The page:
“The girls have a doctor’s appointment on Saturday.”
As soon as I spoke the words to Chad my heart jumped a little. “The girls”. It was the first time I used the phrase and you know what? I liked it.
I’ve always enjoyed hearing friends refer to their kids as “the girls” or “the boys”. There is something very, well, sweet about the grouping together. I can still hear my Mom and Dad referring to my sister and I as “the girls” or “you girls”. It never bothered me to be coupled with my sister. Frankly, it just felt right.
And here I am years later uttering the same phrase. . . The girls. . .
Just over a month later it’s still hard to believe. . .I am the Mommy of not just one, but two, little girls.
The weight of the responsibility is enormous. (Please don’t hear me wrong. My role in Charlie’s life is very important. In fact, it’s vital. However, I know that the most important influencer and role model in his life will be Chad.) For the girls (there it is again. . . “the girls”) my role is important in a different and profound way.
I was recently sorting through a stack of books in my bedroom and came across one titled, Why A Daughter Needs A Mom. I don’t think I bought the book and I’m not really sure where it came from, though I suspect it was one of my Mom’s. At first I didn’t want to open it, fearful that it might hurt to face what I no longer have. But, after several weeks of avoidance I began thumbing through it’s pages and found the words written inside to be refreshingly beautiful.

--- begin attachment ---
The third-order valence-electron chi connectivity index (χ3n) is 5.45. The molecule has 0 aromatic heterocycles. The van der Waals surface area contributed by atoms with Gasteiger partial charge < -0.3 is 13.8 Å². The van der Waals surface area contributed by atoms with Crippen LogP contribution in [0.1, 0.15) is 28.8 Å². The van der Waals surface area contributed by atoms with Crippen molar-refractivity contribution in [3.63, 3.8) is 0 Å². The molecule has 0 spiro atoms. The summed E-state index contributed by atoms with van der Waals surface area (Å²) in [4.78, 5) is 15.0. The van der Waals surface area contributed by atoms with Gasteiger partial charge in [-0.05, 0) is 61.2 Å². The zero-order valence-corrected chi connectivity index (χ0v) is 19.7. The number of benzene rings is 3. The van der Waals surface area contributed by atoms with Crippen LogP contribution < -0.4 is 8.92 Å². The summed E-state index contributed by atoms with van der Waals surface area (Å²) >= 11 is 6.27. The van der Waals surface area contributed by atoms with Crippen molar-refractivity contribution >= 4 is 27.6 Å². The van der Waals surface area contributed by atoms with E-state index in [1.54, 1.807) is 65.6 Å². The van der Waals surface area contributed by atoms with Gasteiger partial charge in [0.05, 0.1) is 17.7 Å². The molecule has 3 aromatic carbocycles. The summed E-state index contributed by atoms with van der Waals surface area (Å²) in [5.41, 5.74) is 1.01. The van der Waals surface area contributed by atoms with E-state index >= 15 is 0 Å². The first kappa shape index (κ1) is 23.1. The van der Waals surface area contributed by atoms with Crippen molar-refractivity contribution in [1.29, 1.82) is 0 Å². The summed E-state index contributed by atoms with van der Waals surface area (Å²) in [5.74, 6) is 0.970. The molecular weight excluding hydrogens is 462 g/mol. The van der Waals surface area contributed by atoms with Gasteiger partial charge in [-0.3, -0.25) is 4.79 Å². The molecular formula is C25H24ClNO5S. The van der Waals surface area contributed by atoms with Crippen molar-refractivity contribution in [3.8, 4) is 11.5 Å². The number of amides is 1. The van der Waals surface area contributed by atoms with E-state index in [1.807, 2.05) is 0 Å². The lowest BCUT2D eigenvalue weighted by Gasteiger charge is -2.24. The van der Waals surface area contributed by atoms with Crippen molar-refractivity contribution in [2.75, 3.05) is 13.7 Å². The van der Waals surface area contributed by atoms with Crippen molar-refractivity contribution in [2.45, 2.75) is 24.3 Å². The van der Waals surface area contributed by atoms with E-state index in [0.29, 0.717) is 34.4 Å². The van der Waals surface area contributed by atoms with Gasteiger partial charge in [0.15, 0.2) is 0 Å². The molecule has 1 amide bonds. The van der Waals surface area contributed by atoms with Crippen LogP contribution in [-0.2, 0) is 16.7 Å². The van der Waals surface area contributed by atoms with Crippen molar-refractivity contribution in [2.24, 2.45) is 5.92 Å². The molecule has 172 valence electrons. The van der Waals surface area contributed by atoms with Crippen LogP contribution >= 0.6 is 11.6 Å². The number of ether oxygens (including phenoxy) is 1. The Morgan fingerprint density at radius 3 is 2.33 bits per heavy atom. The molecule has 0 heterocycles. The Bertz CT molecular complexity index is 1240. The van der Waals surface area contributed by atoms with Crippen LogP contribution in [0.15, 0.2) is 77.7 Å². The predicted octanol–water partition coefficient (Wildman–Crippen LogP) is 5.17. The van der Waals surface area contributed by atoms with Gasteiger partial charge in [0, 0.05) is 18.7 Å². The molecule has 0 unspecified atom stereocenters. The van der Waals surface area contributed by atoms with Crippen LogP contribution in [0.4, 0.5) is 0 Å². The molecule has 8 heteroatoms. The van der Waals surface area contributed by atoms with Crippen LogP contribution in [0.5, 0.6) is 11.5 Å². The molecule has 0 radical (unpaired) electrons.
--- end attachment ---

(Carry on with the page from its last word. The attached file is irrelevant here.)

As I read through the pages I thought about my girls. I thought about the years we have ahead of us and and the experiences they might have. I thought about the hopes I have for them and the lessons I want to teach them. I thought about the shield of protection I want to put around them. I reflected on how I can encourage them to see life as beautiful and to see who they are as beautiful. I wondered how I might help them to be excited by life rather than fearful of it.
Oh man, I thought about so many things. But more than anything, you know what I thought about? I thought about how I might help them be fully who they were created to be.
I believe that will be a discovery they make, in part, on their own. However, I do believe I play a role. What words can I say? What wisdom can I impart to help them understand that they are perfect just as they are? What lesson will be the one that communicates to them that they truly are enough?
As much as I love words, I realize they are often just that. . . words. As their Mom my words will mean little. . . but my actions? The way I live my life? The way I follow my dreams? The way I live courageously? The way I accept myself? The way I accept others? The way I accept them. . .
I believe those things matters. I think what I model
will does matter.
At 33 years old, I’m further on this journey than I’ve ever been. The last few years have been transforming in the way I see myself and how I see the world. I live differently than I did a few years ago. I’m a little braver. A little more confident. And far more forgiving of my faults. No, I have not arrived, but I think if’ I’ve leaned anything over the last several years it’s that life is a journey of discovery and not a destination marked “Perfection”.
I guess what I’m trying to say is that I long for my girls to embrace themselves as they are. To walk confidently with a quiet knowing that I am enough. Therefore, my journey must continue. The journey toward “enoughness”. Accepting myself as I am. Embracing my flaws not as flaws, but as uniqueness. Cultivating a sense of humor and a lightness about life. And focusing my eyes not on the barriers in the world, but on the beauty.
Maybe I’m naive, but I strongly believe that who I am as their Mom will greatly impact who they become as women. And in the deepest part of my heart I know Chanelle and Meadow are meant to shine like stars, because really. . .